The game just feels very streamlined. The menus are re-worked to be navigated with ease, the fast travel is more abundant from the first game, the quest tracker shows exactly where you need to go now and the quests themselves are more action driven rather than just a text box listing what you need to do. Characters feel more fleshed out and way more interesting this time around as well. Even with all these improvements, I still can’t help but feel that this is more of the same. It’s an amazing game, and people who played the first will more than likely enjoy this iteration, but to me it feels like a huge expansion of Borderlands with some improvements overall.
There may be some pointless loot drops more times than not, there may be some difficulty issues with single player story missions, and there may be some graphical glitches and texture pop-ins, but none of that takes away from the fact that Borderlands 2 is a solid first-person shooter and a great RPG. The characters and writing are fantastic, and the style has a ton of charm. If you have a PC that can run it (and run it very well), this is the version to get without a doubt. There are plenty of options for the PC enthusiasts to tweak, and the PhysX effects look amazing. It may feel like the same game, but when you really look at it, the streamlining and updated customization options for your characters really set the game apart. The shooting is solid and the RPG elements will satisfy the stat tracking fans. This game is the epitome of “if it isn’t broke, don’t fix it.”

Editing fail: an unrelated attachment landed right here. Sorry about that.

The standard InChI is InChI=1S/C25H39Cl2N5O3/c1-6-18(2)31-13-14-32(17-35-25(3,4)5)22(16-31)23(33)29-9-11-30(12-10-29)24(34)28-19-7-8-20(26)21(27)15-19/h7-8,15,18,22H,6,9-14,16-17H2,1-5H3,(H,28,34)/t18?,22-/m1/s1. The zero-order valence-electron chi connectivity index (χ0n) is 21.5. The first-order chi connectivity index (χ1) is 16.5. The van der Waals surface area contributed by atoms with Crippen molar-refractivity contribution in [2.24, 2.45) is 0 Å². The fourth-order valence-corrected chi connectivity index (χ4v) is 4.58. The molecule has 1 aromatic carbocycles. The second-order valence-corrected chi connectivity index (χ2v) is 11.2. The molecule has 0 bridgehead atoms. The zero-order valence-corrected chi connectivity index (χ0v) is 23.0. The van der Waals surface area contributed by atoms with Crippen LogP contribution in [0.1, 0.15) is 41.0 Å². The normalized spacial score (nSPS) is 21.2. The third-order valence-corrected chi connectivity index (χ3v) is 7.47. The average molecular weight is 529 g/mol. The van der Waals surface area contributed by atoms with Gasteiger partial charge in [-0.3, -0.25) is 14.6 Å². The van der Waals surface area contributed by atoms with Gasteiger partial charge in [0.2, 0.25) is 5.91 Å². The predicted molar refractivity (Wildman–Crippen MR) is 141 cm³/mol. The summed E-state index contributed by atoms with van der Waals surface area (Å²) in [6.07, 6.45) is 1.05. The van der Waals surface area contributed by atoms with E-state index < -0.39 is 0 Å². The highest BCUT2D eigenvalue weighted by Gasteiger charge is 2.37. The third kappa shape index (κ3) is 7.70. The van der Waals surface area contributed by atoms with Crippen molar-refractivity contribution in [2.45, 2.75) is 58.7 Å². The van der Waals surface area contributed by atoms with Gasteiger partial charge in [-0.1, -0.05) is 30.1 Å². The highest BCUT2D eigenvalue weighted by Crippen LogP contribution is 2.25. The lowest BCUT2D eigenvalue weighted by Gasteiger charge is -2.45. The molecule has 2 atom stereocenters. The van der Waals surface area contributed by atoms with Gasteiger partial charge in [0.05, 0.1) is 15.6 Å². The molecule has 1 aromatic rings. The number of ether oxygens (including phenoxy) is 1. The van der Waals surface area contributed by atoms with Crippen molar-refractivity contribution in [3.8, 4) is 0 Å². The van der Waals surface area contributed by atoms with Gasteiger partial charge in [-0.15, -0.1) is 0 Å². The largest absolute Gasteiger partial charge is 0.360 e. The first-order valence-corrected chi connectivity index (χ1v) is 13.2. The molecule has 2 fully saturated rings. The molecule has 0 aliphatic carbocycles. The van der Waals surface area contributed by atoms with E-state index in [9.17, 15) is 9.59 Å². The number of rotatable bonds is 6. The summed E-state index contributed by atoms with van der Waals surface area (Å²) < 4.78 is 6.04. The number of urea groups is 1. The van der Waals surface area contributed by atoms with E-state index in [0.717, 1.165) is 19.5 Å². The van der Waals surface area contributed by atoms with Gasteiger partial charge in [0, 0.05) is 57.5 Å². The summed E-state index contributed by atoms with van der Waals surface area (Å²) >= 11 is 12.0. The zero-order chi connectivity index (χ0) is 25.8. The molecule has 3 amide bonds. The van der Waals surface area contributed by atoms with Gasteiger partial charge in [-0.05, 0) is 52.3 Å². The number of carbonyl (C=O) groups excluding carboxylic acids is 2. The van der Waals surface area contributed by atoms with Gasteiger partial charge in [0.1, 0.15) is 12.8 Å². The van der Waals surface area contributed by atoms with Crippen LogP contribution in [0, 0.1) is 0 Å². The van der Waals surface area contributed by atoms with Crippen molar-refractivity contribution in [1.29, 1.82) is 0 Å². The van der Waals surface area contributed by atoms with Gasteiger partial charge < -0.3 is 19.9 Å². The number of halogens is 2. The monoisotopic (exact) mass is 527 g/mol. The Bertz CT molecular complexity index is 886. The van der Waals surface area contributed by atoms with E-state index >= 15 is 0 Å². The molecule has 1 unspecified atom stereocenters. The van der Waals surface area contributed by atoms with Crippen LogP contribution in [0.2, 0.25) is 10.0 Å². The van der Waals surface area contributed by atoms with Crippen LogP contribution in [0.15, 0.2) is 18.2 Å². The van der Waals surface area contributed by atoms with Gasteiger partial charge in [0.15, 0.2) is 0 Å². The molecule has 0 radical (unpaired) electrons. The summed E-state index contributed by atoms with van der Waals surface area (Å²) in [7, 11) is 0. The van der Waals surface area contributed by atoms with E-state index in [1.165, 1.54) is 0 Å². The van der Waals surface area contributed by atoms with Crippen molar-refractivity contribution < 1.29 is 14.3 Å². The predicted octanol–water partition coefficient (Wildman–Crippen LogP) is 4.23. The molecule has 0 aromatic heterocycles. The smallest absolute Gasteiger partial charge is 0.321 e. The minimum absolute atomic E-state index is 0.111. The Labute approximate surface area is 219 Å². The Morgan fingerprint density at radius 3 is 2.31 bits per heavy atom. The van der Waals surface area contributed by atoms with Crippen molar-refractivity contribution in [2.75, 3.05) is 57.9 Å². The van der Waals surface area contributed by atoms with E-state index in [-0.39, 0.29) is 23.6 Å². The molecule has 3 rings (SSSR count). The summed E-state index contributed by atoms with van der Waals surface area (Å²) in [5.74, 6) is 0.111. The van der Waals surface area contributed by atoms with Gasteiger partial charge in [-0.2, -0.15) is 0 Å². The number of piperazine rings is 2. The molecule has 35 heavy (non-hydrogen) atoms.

Review copy of game provided by publisher.